The designs that Carl Hansen & Søn inherit are produced using the same hand-crafted techniques they were first created with. Each technique has evolved as new materials were pioneered and designers developed their own signature styles. Weaving has been a cornerstone of Danish craftsmanship for several hundred years. Danish chairs from the 18th century featured seats made from twisted straw and, in the following century, rattan became a popular material. During World War II, and in the years that followed, shortages caused designers – like Hans J. Wegner – to search for materials that were more readily available. The result of this innovation was paper cord, a natural material now closely associated with the Danish Modern period. Beloved for its strength, the paper cord we use today is sourced from sustainable Swedish forests and woven by hand in a variety of styles at the Carl Hansen & Søn factory.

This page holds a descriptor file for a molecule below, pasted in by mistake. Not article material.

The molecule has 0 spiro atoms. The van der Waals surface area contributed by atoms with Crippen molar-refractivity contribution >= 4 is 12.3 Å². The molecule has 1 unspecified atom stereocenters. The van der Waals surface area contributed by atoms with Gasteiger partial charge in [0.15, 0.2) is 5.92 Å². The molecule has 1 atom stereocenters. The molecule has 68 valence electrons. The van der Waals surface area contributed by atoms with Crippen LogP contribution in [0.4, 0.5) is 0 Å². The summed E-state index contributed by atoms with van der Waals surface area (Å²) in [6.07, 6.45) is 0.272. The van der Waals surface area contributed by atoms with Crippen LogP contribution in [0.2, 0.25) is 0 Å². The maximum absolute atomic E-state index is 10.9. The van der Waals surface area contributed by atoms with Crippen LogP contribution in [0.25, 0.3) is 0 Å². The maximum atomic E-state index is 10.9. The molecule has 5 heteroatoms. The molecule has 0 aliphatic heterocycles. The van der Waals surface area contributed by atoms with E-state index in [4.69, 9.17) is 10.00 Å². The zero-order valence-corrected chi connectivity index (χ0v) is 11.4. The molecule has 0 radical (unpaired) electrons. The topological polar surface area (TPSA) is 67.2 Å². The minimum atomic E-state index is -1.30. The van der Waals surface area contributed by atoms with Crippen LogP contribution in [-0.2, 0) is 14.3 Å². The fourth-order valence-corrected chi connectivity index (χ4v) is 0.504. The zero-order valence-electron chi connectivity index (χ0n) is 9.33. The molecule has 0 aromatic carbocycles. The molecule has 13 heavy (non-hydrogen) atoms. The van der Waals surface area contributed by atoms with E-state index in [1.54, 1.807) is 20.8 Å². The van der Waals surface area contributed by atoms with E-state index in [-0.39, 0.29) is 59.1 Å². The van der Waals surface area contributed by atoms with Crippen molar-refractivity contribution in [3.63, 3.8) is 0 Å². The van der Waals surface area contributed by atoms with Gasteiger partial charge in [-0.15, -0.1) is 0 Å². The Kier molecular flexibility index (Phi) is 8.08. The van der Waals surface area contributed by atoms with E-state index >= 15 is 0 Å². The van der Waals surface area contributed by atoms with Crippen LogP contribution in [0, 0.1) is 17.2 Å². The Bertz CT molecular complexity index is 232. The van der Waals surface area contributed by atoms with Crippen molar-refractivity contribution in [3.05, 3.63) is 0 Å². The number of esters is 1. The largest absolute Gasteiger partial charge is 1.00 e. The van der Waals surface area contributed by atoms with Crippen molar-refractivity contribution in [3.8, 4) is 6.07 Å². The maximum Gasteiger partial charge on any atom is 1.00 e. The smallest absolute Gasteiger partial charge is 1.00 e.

In 1949, Hans J. Wegner adapted an existing technique known as ‘envelope weaving’ to paper cord when designing his iconic CH24 Wishbone Chair. It went on to become a trademark for the Danish designer.
Ever since Kaare Klint’s Faaborg Chair was designed in 1914, its elegant backrest has been crafted from Indonesian cane with a ‘French weaving’ technique that has existed for hundreds of years. This intricate process sees each small hole fixed with a piece of string and then closed by hand by a craftsman over the course of 20 hours.
Hans J. Wegner also developed the ‘Danish weaving’ technique, a double weaving pattern seen on Hans J. Wegner’s CH25 Lounge Chair. It requires 10 hours of dedicated work to achieve their exacting design.
The BM0488 Table Bench by Børge Mogensen features a double-woven cane wicker surface that sits on top of its solid oak frame. While the bench's slender design strips away any superfluities, this intricate criss-cross design adds a subtle decorative element to its quiet simplicity.